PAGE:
Seedlings stack up

Grow racks packed with seedlings

With the cold snap about to break, the final potting up is fully underway, a few days later than last year, but no worries. Even with the new, fourth grow rack, things are tight, with four trays to a shelf instead of the ideal two—better to give ‘em all an equal ration of light for a couple of days until the first wave is out in the greenhouse, than leave some of them on unlit tables. At the same time, started the cucurbits: several varieties of cucumber and summer squash, with melons, winter squash and pumpkins soon to follow. The rain so far has been good, over an inch (25mm) in the last couple of days, and a bit more apparently to come. OK, cool. Then, bring on the heat!

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11 Responses to “Seedlings stack up”

  1. Susan says:

    Fabulous!  I am so impressed with your farm….and your record keeping here on this blog!

    Bring on the heat!

  2. Amy says:

    Incredible! It looks great :)

  3. anniken says:

    You have So many seedlings! Looks like a lot of work, but also very exciting, expecially when one is trying out new plants. I wish I had equal germination rate in my trays =) Good luck with handling everything further =)

  4. Steve Mudge says:

    We’re not much farther ahead of you this year, what with a relatively cool spring and some hail which set the garden back a month…but soon its off to the races!

  5. Kevin says:

    Good Lord I’m jealous of your seedling room.  You should call it ‘the hatchery’ :).  We picked our first ripe tomatoes on Friday, so I shouldn’t be all that jealous, but I am.  I want your lighting system!

  6. Mike says:

    I just finished reading the blog from start to finish.  I have to say I really like it and found it very useful.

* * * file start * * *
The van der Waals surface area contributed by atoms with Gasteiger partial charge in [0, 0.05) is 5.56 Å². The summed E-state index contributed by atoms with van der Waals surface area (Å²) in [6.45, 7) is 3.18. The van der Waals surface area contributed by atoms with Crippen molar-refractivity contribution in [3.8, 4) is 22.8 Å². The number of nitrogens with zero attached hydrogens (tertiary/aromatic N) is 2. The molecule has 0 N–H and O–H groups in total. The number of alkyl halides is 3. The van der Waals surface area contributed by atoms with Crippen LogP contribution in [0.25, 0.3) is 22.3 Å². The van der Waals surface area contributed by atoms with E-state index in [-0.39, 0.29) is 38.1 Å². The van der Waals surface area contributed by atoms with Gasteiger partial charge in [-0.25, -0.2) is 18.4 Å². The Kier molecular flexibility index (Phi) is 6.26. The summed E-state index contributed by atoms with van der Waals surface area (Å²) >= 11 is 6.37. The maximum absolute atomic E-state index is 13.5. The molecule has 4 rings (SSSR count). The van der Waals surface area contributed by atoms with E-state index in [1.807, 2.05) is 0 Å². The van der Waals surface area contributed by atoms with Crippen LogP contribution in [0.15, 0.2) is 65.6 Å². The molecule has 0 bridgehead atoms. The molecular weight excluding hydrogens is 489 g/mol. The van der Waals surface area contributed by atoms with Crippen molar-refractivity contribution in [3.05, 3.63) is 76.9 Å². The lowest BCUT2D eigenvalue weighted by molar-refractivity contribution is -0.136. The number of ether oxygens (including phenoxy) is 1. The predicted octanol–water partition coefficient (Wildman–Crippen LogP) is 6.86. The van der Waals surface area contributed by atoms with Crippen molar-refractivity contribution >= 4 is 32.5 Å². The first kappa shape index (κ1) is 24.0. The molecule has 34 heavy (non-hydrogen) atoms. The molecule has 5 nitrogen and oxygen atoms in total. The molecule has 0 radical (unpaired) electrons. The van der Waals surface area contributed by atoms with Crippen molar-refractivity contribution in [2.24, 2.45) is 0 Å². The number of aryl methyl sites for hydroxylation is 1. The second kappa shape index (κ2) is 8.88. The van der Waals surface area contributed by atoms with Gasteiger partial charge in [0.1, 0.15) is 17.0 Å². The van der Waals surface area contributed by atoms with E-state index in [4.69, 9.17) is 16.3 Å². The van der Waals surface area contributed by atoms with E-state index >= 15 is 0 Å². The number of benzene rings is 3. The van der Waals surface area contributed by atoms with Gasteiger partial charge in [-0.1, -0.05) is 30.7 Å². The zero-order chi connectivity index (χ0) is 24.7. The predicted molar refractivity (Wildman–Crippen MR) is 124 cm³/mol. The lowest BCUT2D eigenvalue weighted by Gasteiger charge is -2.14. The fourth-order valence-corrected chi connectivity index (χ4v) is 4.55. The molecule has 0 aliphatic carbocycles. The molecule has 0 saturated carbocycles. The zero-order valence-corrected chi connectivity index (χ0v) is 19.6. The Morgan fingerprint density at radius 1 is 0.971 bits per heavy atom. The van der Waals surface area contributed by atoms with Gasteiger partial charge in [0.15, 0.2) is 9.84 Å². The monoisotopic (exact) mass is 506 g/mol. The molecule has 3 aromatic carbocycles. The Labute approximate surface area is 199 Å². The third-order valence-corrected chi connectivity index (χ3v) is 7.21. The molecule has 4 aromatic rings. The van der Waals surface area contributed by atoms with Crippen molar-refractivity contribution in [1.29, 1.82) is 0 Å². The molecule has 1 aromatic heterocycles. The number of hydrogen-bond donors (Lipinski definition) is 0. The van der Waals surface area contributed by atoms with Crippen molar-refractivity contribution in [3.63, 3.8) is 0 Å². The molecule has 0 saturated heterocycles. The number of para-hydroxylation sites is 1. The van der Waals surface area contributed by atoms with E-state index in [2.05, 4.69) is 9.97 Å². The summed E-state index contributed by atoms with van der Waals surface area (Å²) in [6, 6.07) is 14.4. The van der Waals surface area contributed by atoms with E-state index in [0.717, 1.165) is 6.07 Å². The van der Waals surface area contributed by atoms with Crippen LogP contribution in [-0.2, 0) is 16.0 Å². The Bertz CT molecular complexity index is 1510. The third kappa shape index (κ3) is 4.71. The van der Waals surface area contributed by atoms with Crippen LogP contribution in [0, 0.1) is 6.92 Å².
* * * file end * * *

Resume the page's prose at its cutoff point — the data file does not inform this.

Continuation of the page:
7. Liz says:

    Your seedlings are amazing! Puts my little greenhouse to shame.

  8. Penny says:

    Hi!

    I love your blog and this photo is spectacular. I am just beginning a community gardening blog for Columbus, Ohio, so I have you on my google homepage and blog as a source for ideas, inspiration and knowledge. Thanks for writing and posting. If you get a second to check out my blog and offer any advice or comments,  I would be very appreciative!

    http://columbuscommunitygardening.blogspot.com/

    Thanks again!
    Penny

  9. Harry says:

    I agree with Penny above, what a great pic! Gotta love the G9.

  10. andrew says:

    I appreciate this is a really old post but I thought it wouldn’t hurt to ask a quick question in case you had a moment before the late winter/spring workload kicked in. I noticed you were running 4 trays under each light. I appreciate that you mention that 2 would be ideal, but I was curious how this worked out in the end. Leggy plants? or all fine? Every year there are so many starts, and it would be nice not to fire up another 20 lights. Any advice? Thanks for taking the time to put all this together.. quite a journal to look back on!

    • Mike (tfb) says:

      Yeah, exactly: that good ol’ make-do feeling! Not “cheapness,” just kinda common sense, given the economics of it all – get the most out of everything. :)